Law-enforcement officials say methamphetamine use across the Big Country is as bad as it has ever been, and they also are seeing a resurgence of meth labs.
“The majority of our calls for service involve methamphetamine,” said Billy Schat, commander of the West Central Texas Interlocal Crime Task Force. “I can assure you that each of the 13 counties we serve has a meth problem — no one is exempt.”
The vast majority of drug evidence — about 95 percent — turned over to the Department of Public Safety Crime Lab in Abilene is methamphetamine, said Artie Waller, regional manager of the lab.
An online database that tracks the purchase of pseudoephedrine, an over-the-counter medication that can be used to make meth, can help law enforcement agencies develop leads on those who purchase the ingredients.
For about the past five years, most of the methamphetamine — known as crystal meth or “ice” — has been coming into the area straight from super labs in Mexico, local authorities said.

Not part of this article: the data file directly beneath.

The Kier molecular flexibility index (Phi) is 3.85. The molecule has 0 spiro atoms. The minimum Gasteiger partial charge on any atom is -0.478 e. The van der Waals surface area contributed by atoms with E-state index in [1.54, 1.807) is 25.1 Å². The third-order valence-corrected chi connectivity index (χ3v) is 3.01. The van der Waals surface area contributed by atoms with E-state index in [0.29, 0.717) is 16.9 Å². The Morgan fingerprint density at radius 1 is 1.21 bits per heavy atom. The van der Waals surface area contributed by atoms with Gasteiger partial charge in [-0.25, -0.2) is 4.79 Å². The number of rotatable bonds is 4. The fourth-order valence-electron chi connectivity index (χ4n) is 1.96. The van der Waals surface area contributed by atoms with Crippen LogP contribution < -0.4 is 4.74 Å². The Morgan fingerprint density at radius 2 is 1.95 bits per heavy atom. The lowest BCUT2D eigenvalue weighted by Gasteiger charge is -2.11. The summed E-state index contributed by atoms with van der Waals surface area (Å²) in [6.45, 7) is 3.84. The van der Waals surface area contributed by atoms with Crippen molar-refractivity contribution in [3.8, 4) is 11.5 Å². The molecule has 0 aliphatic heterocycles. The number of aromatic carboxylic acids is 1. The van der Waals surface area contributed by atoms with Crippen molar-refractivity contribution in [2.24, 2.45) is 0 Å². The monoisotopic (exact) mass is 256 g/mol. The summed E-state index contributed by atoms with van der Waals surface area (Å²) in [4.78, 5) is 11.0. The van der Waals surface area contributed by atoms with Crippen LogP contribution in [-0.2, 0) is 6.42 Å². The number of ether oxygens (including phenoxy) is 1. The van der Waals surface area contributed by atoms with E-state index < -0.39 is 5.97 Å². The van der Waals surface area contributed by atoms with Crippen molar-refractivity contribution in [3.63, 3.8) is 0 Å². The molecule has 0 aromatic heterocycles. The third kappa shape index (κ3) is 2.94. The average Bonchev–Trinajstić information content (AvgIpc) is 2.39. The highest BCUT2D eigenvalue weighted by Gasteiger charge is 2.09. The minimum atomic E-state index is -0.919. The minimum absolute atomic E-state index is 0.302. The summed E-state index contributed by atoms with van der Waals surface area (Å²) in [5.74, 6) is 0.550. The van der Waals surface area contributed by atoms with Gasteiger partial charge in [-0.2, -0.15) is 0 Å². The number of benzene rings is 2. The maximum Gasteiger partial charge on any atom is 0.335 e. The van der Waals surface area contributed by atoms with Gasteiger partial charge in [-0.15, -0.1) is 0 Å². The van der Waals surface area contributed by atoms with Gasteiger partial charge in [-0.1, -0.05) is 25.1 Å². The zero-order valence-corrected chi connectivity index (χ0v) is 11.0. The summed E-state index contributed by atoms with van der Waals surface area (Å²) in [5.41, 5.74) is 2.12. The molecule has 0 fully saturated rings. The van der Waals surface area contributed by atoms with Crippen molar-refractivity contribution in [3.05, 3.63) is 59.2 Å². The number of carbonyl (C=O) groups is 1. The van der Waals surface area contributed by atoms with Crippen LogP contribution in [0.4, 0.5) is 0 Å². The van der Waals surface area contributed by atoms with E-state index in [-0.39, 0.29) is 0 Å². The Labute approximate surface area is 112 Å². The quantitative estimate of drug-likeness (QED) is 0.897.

But meth labs never went away in this area, Schat said, partially because one of the main ingredients — anhydrous ammonia — can be easily obtained in rural areas.
The most popular method of making meth in this region is “Nazi cook,” in which pseudoephedrine pills are combined with other chemicals, according to Reporter-News archives. The method was used by the Nazis to manufacture the drug during World War II.
Meth also can be produced by the “shake and bake” method, which requires only a two-liter soda bottle, some cold pills and some noxious, but common, household chemicals. A volatile reaction, caused by shaking the mixture, produces the drug, according to a recent Associated Press article.
A federal law passed in 2005 prohibiting the over-the-counter purchase of products containing pseudoephedrine effectively reduced the number of meth labs across the state and the nation — for a while, according to Reporter-News archives.
The total number of incidents involving clandestine meth labs reported to the Drug Enforcement Administration fell from almost 17,400 in 2003 to just 7,347 nationwide in 2006, according to The Associated Press.